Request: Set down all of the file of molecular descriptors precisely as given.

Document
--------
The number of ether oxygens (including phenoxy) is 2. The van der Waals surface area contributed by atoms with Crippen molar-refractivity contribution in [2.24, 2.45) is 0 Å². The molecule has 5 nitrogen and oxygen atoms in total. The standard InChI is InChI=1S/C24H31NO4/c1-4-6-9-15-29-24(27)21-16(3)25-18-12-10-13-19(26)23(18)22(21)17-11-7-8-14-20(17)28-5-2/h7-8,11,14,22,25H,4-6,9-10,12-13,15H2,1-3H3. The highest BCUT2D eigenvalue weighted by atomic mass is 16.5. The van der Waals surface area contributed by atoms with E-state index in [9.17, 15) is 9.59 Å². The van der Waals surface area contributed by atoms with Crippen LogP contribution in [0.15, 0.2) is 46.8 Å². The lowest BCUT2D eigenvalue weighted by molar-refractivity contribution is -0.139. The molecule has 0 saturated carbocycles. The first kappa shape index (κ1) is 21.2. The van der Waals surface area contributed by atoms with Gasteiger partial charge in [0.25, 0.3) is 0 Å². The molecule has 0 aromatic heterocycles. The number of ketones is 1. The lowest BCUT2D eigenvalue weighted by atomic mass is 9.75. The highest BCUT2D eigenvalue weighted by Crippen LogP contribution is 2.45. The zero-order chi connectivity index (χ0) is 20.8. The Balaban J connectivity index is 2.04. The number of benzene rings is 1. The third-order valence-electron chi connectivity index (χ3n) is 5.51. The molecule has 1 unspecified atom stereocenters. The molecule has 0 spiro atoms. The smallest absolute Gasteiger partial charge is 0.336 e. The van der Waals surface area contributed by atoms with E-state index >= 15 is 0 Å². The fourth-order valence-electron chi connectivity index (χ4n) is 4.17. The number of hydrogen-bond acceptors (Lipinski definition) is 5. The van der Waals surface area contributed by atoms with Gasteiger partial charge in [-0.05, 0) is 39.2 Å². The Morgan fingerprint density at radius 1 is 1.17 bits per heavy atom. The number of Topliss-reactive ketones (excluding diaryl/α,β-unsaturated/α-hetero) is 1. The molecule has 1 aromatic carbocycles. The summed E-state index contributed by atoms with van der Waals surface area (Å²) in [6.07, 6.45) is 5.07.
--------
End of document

The number of ether oxygens (including phenoxy) is 2. The van der Waals surface area contributed by atoms with Crippen molar-refractivity contribution in [2.24, 2.45) is 0 Å². The molecule has 5 nitrogen and oxygen atoms in total. The standard InChI is InChI=1S/C24H31NO4/c1-4-6-9-15-29-24(27)21-16(3)25-18-12-10-13-19(26)23(18)22(21)17-11-7-8-14-20(17)28-5-2/h7-8,11,14,22,25H,4-6,9-10,12-13,15H2,1-3H3. The highest BCUT2D eigenvalue weighted by atomic mass is 16.5. The van der Waals surface area contributed by atoms with E-state index in [9.17, 15) is 9.59 Å². The van der Waals surface area contributed by atoms with Crippen LogP contribution in [0.15, 0.2) is 46.8 Å². The lowest BCUT2D eigenvalue weighted by molar-refractivity contribution is -0.139. The molecule has 0 saturated carbocycles. The first kappa shape index (κ1) is 21.2. The van der Waals surface area contributed by atoms with Gasteiger partial charge in [0.25, 0.3) is 0 Å². The molecule has 0 aromatic heterocycles. The number of ketones is 1. The lowest BCUT2D eigenvalue weighted by atomic mass is 9.75. The highest BCUT2D eigenvalue weighted by Crippen LogP contribution is 2.45. The zero-order chi connectivity index (χ0) is 20.8. The Balaban J connectivity index is 2.04. The number of benzene rings is 1. The third-order valence-electron chi connectivity index (χ3n) is 5.51. The molecule has 1 unspecified atom stereocenters. The molecule has 0 spiro atoms. The smallest absolute Gasteiger partial charge is 0.336 e. The van der Waals surface area contributed by atoms with E-state index >= 15 is 0 Å². The fourth-order valence-electron chi connectivity index (χ4n) is 4.17. The number of hydrogen-bond acceptors (Lipinski definition) is 5. The van der Waals surface area contributed by atoms with Gasteiger partial charge in [-0.05, 0) is 39.2 Å². The Morgan fingerprint density at radius 1 is 1.17 bits per heavy atom. The number of Topliss-reactive ketones (excluding diaryl/α,β-unsaturated/α-hetero) is 1. The molecule has 1 aromatic carbocycles. The summed E-state index contributed by atoms with van der Waals surface area (Å²) in [6.07, 6.45) is 5.07.